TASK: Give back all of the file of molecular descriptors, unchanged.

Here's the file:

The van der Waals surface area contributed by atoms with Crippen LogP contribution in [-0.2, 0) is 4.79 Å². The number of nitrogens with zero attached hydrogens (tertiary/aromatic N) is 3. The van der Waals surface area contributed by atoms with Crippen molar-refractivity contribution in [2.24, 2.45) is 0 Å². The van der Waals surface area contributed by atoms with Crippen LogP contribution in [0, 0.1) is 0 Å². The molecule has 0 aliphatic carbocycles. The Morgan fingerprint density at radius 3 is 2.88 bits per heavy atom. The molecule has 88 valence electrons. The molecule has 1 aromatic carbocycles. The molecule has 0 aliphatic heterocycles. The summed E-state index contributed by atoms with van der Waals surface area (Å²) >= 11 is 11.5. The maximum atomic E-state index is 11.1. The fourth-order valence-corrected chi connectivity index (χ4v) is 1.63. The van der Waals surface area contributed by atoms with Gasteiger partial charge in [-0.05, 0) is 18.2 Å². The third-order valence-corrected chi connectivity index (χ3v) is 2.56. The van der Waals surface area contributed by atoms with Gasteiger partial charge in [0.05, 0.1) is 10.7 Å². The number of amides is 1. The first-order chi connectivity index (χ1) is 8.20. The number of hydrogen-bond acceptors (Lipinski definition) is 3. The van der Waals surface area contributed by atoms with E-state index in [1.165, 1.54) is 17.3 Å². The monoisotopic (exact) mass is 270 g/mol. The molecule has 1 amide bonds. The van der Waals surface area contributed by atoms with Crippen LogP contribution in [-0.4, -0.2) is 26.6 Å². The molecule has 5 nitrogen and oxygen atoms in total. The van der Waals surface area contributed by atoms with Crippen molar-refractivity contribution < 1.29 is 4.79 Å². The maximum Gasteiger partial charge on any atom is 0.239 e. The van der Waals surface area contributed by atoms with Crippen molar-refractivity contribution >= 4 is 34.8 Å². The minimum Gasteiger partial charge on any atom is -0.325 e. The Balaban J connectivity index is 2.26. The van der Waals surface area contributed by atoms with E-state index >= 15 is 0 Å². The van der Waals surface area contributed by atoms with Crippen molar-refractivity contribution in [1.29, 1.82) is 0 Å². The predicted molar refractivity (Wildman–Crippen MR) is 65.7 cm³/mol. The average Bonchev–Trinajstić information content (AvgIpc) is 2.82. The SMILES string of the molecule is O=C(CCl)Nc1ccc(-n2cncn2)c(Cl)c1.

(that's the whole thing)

The van der Waals surface area contributed by atoms with Crippen LogP contribution in [-0.2, 0) is 4.79 Å². The number of nitrogens with zero attached hydrogens (tertiary/aromatic N) is 3. The van der Waals surface area contributed by atoms with Crippen molar-refractivity contribution in [2.24, 2.45) is 0 Å². The van der Waals surface area contributed by atoms with Crippen LogP contribution in [0, 0.1) is 0 Å². The molecule has 0 aliphatic carbocycles. The Morgan fingerprint density at radius 3 is 2.88 bits per heavy atom. The molecule has 88 valence electrons. The molecule has 1 aromatic carbocycles. The molecule has 0 aliphatic heterocycles. The summed E-state index contributed by atoms with van der Waals surface area (Å²) >= 11 is 11.5. The maximum atomic E-state index is 11.1. The fourth-order valence-corrected chi connectivity index (χ4v) is 1.63. The van der Waals surface area contributed by atoms with Gasteiger partial charge in [-0.05, 0) is 18.2 Å². The third-order valence-corrected chi connectivity index (χ3v) is 2.56. The van der Waals surface area contributed by atoms with Gasteiger partial charge in [0.05, 0.1) is 10.7 Å². The number of amides is 1. The first-order chi connectivity index (χ1) is 8.20. The number of hydrogen-bond acceptors (Lipinski definition) is 3. The van der Waals surface area contributed by atoms with E-state index in [1.165, 1.54) is 17.3 Å². The monoisotopic (exact) mass is 270 g/mol. The molecule has 1 amide bonds. The van der Waals surface area contributed by atoms with Crippen LogP contribution in [-0.4, -0.2) is 26.6 Å². The molecule has 5 nitrogen and oxygen atoms in total. The van der Waals surface area contributed by atoms with Crippen molar-refractivity contribution < 1.29 is 4.79 Å². The maximum Gasteiger partial charge on any atom is 0.239 e. The van der Waals surface area contributed by atoms with Crippen molar-refractivity contribution >= 4 is 34.8 Å². The minimum Gasteiger partial charge on any atom is -0.325 e. The Balaban J connectivity index is 2.26. The van der Waals surface area contributed by atoms with E-state index >= 15 is 0 Å². The van der Waals surface area contributed by atoms with Crippen molar-refractivity contribution in [1.29, 1.82) is 0 Å². The predicted molar refractivity (Wildman–Crippen MR) is 65.7 cm³/mol. The average Bonchev–Trinajstić information content (AvgIpc) is 2.82. The SMILES string of the molecule is O=C(CCl)Nc1ccc(-n2cncn2)c(Cl)c1.